Human Rights Watch said in May 2020 that government troops attacked a health facility in the northwest region and arbitrarily arrested seven health workers in the southwest amid growing violence.

Kidnapping 

On July 6 last year, five nurses of the Cameroon Baptist Convention (CBC) Health Board, working at a CBC hospital in Mamfe in the southwest region were detained by government security forces and charged with secessionist activities, according to the UN Office for the Coordination of Humanitarian Affairs (OCHA).

Routinely off limits for journalists, the data gathered from the ground is mostly by NGOs as both the government and rebels give contradictory narratives about events.

Four days after the July 6, 2020 Mamfe arrests, a community health worker with Doctors Without Borders (MSF) was killed by non-state armed group in Kumba, still in the southwest region. He was accused by the fighters of spying for the military. 

Attacks on healthcare workers continue to result in the closure of facilities and decreased access to life-saving services for affected communities.

OCHA noted that 30 per cent of health facilities in the regions were unable to function as of May this year due to insecurity.

“How can such facilities function without personnel?” Bantar wonders.

“Medical and hospital personnel are supposed to be respected and protected in a war situation like in the North West and South West regions, but this is not the case,” he explains, adding that neither side is ready to listen to medical personnel when they explain that they are impartial.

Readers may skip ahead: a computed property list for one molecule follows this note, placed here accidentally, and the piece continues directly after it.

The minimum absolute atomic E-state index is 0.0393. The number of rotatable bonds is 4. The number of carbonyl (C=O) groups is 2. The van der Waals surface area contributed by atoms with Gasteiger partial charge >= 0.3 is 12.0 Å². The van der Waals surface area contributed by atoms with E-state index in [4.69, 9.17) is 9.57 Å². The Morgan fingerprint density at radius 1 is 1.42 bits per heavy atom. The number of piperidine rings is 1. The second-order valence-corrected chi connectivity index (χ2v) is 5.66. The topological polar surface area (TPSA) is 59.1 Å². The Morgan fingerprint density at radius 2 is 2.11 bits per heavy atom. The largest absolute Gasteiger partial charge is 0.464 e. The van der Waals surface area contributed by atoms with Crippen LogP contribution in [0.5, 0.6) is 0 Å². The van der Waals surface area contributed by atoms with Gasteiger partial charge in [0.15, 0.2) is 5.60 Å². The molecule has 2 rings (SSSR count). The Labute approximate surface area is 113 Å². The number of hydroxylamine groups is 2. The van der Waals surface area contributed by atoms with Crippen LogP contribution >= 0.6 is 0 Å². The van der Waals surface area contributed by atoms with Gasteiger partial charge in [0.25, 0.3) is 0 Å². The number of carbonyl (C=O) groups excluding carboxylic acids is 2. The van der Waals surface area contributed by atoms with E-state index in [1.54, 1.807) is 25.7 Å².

In its situation report on Cameroon published on July 2, OCHA said attacks on medical workers remained a major obstacle to access to health services by the population in the conflict region. 

“Humanitarian staff and healthcare workers reported 14 cases of harassment and kidnappings in May,” the report said explaining the incidents included the kidnapping of healthcare personnel and patients from health facilities and the confiscation of medical supplies.

“With the continuous attacks like the one in Bali last week, I am sure many other health personnel will look for ways to leave for their safety…You have to be alive in order to save lives, that’s why I am in Douala. I am not sure I will go back there [to the anglophone region] because we don’t know when the war will end,” Bantar says.